Making ukuleles for nearly 100 years – Kamaka Hawaii still strumming along

Making ukuleles for nearly 100 years

Kamaka Hawaii still strumming along

July 19, 2015

Because of the popularity of the four-stringed instrument, a family-run island business has been around for 99 years.
Everyday, employees of the Kamaka factory shape, sand and meticulously craft more than a dozen ukuleles.

But instead of being known for the quantity of instruments it produces, Kamaka is known for its quality.

“Our instruments are made to last generations, passed down to son or daughter and then grandson or daughter. So we have to make our instruments to last a lifetime,” said Fred Kamaka Jr., the business manager for Kamaka Hawaii.

The same could also be said of the business itself. It has been passed down between generations of Kamakas.

“This business was started by my father Sam Kamaka Sr.,” said 90-year old Fred Kamaka Sr. to a group gathered to the tour the factory.

The family business began back in 1916.

“Everything made in Hawaii at the time was high pitched like the violin, or mandolin sound,” said Fred Kamaka Sr.

But Sam Sr. discovered a way to make the little ukulele sound bigger.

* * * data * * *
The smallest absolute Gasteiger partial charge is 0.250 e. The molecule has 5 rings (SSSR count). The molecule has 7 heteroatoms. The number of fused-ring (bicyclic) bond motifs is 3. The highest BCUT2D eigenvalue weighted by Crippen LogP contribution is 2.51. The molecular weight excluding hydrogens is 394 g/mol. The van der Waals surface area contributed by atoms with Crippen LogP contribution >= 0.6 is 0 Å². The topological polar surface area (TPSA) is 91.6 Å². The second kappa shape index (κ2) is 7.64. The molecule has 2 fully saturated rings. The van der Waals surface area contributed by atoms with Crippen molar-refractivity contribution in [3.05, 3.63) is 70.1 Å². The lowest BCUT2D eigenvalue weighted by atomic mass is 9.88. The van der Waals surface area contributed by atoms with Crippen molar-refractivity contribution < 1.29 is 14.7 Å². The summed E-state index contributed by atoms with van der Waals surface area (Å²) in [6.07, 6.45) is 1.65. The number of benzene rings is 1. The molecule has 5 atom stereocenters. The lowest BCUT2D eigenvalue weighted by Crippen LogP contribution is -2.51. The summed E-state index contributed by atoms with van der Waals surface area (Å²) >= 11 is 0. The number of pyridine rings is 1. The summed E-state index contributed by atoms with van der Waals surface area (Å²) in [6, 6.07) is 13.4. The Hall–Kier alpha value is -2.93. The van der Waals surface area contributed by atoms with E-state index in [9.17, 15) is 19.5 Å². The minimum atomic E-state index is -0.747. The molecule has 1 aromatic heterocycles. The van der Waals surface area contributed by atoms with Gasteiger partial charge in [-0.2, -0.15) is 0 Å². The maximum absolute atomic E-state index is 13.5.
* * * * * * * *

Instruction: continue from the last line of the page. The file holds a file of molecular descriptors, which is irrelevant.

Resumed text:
“One of the reasons we survived is my grandfather invented the pineapple ukulele, which made his name and his business,” said Fred Kamaka Jr.

For 99 years, Kamaka Hawaii has been making small instruments that make a big impression on musicians.

“the ukulele is a happy instrument. I love the sound and what I can do with it, that includes sharing a part of me through the ukulele,” musician Bryan Tolentino said.

Sharing is a big part of the ukulele’s universal appeal. The instrument is tiny enough to be taken anywhere, and can often be found when groups of local friends get together.

“We grew up that way. Friends after school would pick up the ukulele, learn new songs and share what we know with everyone,” Tolentino said.

Chris Kamaka, the production manager at Kamaka Hawaii, uses his talent as a musician to make sure each ukulele sounds perfect before it leaves the factory.

“My dad and my grandpa always told us the bottom line is the sound of the instrument,” said Chris Kamaka.

He is just one of many workers who have a hand in the construction of the ukuleles. It not only takes two dozen employees but also 4 years.
Blocks of koa wood have to be aged properly before they are cut into the pieces that make up the various instruments.
The finished products include the smaller-sized soprano model with the signature pineapple ukulele, three larger models, 6 and 8 string versions, and custom creations.

Because of the pineapple ukulele’s important part of the company’s past something special is being planned for the 100th anniversary next year.

“We’re looking at making a special limited edition model and it looks like it will be a pineapple ukulele,” Fred Jr. said.

As the Hawaii business prepares to turn a 100, there is already a fourth generation of Kamakas working to make sure there will be ukuleles for many more years to come.


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